In Brooklyn, Soda Works
Meet the couple behind Brooklyn Soda Works
During Prohibition, a number of American bartenders found themselves jobless and, rather than leave the country to work in Europe or Cuba, like many of their colleagues did, they chose to stay in the U.S. and become soda jerks. It’s a fitting preamble to the story of Brooklyn Soda Works, a company borne rather accidentally out of the search for a perfect cocktail.
Caroline Mak and Antonio Ramos, partners in business as well as in life, had wanted to make the perfect Dark ‘n’ Stormy, but couldn’t find a ginger beer with the right kick. So, they ended up making one. A few mixer recipes later and Brooklyn Soda Works was created. It’s no surprise that mixology should appeal to the pair: he’s a chemist and she’s an artist. Recipe development, she says, has crossover from both their lines of work.
“We both do a lot of investigating into how things are made,” says Mak. “We had been making things for years. It comes down to that: ever since we were teenagers, if we wanted something, we made it. There’s a huge amount of research involved in art, as in science.”
Their most popular flavors include Cucumber, Lime and Sea Salt; Grapefruit, Jalapeño and Honey and Strawberry, Hops and Pink Peppercorn. That last one was inspired by a trip through Belgium, where Ramos did a lot of biking. He would ride past breweries and strawberries fields and when the aromas mixed together, the combination was divine.
“[The company] has definitely stemmed from an appreciation of what bartenders and winemakers and brewers are doing,” says Mak. “Our love of this is definitely on the alcoholic side of things.”
Mak is talking, of course, of the sorts of bartenders who press their own fresh fruit for cocktails rather than using canned or boxed juices. Likewise, Brooklyn Soda Works peddles fizzy drinks made using fresh fruits and herbs. It’s not “soda” as we know it, which is typically made by adding carbonated water to flavored syrup. Logistically, it means that Mak and Ramos can’t bottle their sodas for distribution.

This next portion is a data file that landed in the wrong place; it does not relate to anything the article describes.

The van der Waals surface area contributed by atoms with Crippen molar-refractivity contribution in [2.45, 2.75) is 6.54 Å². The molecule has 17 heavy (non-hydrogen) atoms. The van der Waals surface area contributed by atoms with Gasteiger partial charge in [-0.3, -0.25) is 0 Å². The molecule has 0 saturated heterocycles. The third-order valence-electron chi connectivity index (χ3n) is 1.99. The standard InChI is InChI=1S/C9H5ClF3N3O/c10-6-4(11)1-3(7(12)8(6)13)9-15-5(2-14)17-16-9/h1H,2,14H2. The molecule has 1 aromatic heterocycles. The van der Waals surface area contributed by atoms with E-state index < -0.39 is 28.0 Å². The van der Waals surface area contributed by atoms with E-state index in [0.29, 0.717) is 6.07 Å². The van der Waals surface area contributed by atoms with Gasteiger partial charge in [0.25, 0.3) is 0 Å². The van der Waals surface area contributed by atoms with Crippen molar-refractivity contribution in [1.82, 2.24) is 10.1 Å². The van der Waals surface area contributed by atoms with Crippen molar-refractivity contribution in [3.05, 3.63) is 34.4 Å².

“Perishability is a huge issue,” says Mak. “We work with fresh fruit and fresh juices, so we’re looking at a shelf life of two weeks. And the products have to be refrigerated. You’re looking at the same difficulties as flash-pasteurized juice or milk.”
The lack of bottling means that the pair must distribute in large formats and, so far, only locally. Their soda is available on tap at several New York establishments, like Blue Hill and Beer Table. At the Brooklyn Flea, their first home, you can buy their soda by the glass. If you bring a growler or sealable bottle, they will happily fill it up for you.
“It’s hard to persuade a restaurant or bar owner to take a beer off tap and put in a non-alcoholic beverage,” Mak admits, although she adds that the spread of wine on tap has helped. “The benefits of kegs are that you can control the freshness much easier and you don’t have to deal with the waste of 24 glass bottles every week. We’re slowly trying to convert people.”
If you aren’t converted by the smell of the Belgian countryside in the summer, then you might be by a steaming cup of something nourishing. As the weather cools, Brooklyn Soda Works is gearing up to launch its new hot-beverage program. Mak, who is from Hong Kong, is experimenting with Hong Kong-style milk tea. You can also expect spiced apple cider and sweet almond milk – both of which sound excellent for the spiking.